(to purchase on Amazon.com click the title above)

Directed by George Miller

Starring Nick Nolte and Susan Sarandon

In a nutshell: Augusto and Michaela Odone seek a cure for their young sons’s incurable disease in this heartbreaking, almost documentary-like drama highlighting the resilience and determination that can result from a parent’s love for his/her child.

Image from the movie ""

A picture of happier days for the Odones before an incurable disease threatens the life of little Lorenzo. © − All right reserved.


LORENZO’S OIL stars Nick Nolte and Susan Sarandon and is directed by George Miller, who scored a major critical and financial success in 2015 with the multiple-Oscar-winning MAD MAX: FURY ROAD. These two films couldn’t be more different, a testament to the versatility and range of this fine director.

Admittedly, LORENZO’S OIL is not a title that has box-office gold written all over it. When I first heard the project announced, I imagined it to be some sort of political thriller about the oil industry or something along those lines. Thankfully, it turned out to be something a lot more special than that.

The film is based on the true story of Augusto and Michaela Odone, whose five-year old son Lorenzo is diagnosed with adrenoleukodystrophy, a rare and incurable genetic brain disease that affects young boys as a result of a particular gene from the mother. The effects of this unfortunate disease are devastating, which the movie unflinchingly shows us, from uncontrollable tantrums and fits of rage to the eventual loss of motor skills and basic vegetation.

Image from the movie ""

Nick Nolte and Oscar-nominated Susan Sarandon are the parents with a son suffering from an incurable disease. © − All right reserved.

What makes LORENZO’S OIL a truly special film and sets it apart from the basic disease-0f-the-week movie you often find on Lifetime (no offense to those who enjoy those movies) is not just the examination of little Lorenzo’s disease itself but the story of how these parents refused to accept an illness as being incurable and used every ounce of their energy to not only care for their son but find a cure. Neither Augusto nor Michaela had any sort of medical background, so the film almost becomes a thriller as they learn the intricacies of the disease, challenge the medical community and other parents with children suffering from adrenoleukodystrophy, and by film’s end eventually come across what appears to be a cure.

Director George Miller actually started a career in medicine before switching to movie-making, and I think his background plays an integral part in the realism and almost documentary-like feel to many passages of the film. I suppose there will be some viewers who will find the multiples scenes of research and going to the library and charts and graphs monotonous and boring – I found them exciting and riveting.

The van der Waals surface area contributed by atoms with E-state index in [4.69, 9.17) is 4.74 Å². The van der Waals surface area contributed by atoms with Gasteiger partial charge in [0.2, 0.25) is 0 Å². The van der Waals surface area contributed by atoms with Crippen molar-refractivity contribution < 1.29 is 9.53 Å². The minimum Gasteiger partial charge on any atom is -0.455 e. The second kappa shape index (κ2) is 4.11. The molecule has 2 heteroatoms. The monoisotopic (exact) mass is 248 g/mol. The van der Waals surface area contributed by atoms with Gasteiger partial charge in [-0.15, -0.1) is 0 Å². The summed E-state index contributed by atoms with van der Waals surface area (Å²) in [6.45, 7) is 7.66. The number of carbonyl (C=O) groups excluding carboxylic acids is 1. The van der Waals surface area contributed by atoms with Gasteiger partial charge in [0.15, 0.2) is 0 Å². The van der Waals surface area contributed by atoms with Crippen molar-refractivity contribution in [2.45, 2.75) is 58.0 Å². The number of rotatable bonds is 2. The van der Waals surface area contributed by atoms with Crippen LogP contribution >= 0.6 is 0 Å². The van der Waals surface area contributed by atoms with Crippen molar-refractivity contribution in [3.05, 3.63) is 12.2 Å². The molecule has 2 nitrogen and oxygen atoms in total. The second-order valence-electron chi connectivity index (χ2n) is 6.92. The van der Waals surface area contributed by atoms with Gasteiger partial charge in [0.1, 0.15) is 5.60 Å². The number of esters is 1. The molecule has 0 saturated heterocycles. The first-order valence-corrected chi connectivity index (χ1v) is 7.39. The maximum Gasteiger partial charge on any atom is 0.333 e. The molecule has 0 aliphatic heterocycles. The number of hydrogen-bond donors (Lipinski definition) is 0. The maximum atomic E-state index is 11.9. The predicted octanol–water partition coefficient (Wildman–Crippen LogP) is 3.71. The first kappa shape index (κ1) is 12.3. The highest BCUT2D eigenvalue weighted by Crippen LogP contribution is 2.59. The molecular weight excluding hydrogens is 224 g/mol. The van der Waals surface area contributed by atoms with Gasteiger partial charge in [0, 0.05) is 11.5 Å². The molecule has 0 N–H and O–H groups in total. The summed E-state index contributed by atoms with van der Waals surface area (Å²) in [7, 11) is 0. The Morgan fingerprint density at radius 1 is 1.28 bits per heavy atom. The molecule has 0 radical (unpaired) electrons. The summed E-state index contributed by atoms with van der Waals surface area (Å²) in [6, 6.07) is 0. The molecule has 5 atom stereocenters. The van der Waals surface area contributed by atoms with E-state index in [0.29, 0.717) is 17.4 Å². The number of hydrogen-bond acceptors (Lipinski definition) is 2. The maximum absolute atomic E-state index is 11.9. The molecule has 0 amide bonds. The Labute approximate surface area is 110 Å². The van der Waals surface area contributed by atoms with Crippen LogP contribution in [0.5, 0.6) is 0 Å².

For a number of reasons, this is not an easy film to watch, and some viewers will probably have to watch it in doses or shut it off entirely. No one likes to watch scenes of children suffering, nothing is more difficult, and this film doesn’t shy away from the reality of Lorenzo’s suffering in the slightest. There is one particular scene in which Michaela gives Lorenzo her blessing to let go if the suffering is too much to bear that is beyond heartbreaking and will reduce you to a blubbering basket case.

It is also difficult to watch because the character of Michaela Odone, played brilliantly by Susan Sarandon in one of her Oscar-nominated roles, is one of the more polarizing and controversial mothers in recent film. While her steadfast determination to devote her entire being to Lorenzo is admirable and understandable, her resulting alienation from everyone else around her – even her husband – is very frustrating to watch. She is the very definition of a mother tiger, and she devours and spits out anyone who displays even the smallest glimmer of giving up on Lorenzo, including his bedside nurses and even her own sister.

Nick Nolte’s performance as Augusto Odone works for me just fine, often brilliantly so, but many critics and audiences were put off by his very strong Italian accent. He is admittedly hard to understand at times, especially during scenes of anger when he talks faster than normal, and there are also scenes that have subtitles, a warning for those of you who don’t like to read their movies, just watch them.

After all is said and done, though, LORENZO’S OIL is worth the effort and eventually becomes a film of hope and survival. I would encourage all parents to see this film, as well as those of you considering starting a family in the near future.  This is a great film to discuss afterwards!

Rating: ****1/2 out of *****

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